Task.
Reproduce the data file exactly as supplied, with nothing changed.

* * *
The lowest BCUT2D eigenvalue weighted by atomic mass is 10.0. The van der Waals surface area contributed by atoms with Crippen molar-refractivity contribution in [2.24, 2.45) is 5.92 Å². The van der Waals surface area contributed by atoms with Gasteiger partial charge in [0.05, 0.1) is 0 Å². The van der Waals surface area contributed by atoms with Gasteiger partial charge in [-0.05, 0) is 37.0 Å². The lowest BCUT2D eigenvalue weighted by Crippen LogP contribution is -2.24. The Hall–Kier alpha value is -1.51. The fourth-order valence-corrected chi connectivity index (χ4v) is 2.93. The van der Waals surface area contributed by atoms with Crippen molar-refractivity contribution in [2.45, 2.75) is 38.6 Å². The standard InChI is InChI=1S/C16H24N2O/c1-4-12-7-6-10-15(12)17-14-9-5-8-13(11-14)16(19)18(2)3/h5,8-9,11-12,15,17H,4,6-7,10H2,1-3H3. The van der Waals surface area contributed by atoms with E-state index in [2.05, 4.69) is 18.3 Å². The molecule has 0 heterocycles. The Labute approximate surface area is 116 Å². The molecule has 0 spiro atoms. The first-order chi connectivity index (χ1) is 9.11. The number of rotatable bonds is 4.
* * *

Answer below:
The lowest BCUT2D eigenvalue weighted by atomic mass is 10.0. The van der Waals surface area contributed by atoms with Crippen molar-refractivity contribution in [2.24, 2.45) is 5.92 Å². The van der Waals surface area contributed by atoms with Gasteiger partial charge in [0.05, 0.1) is 0 Å². The van der Waals surface area contributed by atoms with Gasteiger partial charge in [-0.05, 0) is 37.0 Å². The lowest BCUT2D eigenvalue weighted by Crippen LogP contribution is -2.24. The Hall–Kier alpha value is -1.51. The fourth-order valence-corrected chi connectivity index (χ4v) is 2.93. The van der Waals surface area contributed by atoms with Crippen molar-refractivity contribution in [2.45, 2.75) is 38.6 Å². The standard InChI is InChI=1S/C16H24N2O/c1-4-12-7-6-10-15(12)17-14-9-5-8-13(11-14)16(19)18(2)3/h5,8-9,11-12,15,17H,4,6-7,10H2,1-3H3. The van der Waals surface area contributed by atoms with E-state index in [2.05, 4.69) is 18.3 Å². The molecule has 0 heterocycles. The Labute approximate surface area is 116 Å². The molecule has 0 spiro atoms. The first-order chi connectivity index (χ1) is 9.11. The number of rotatable bonds is 4.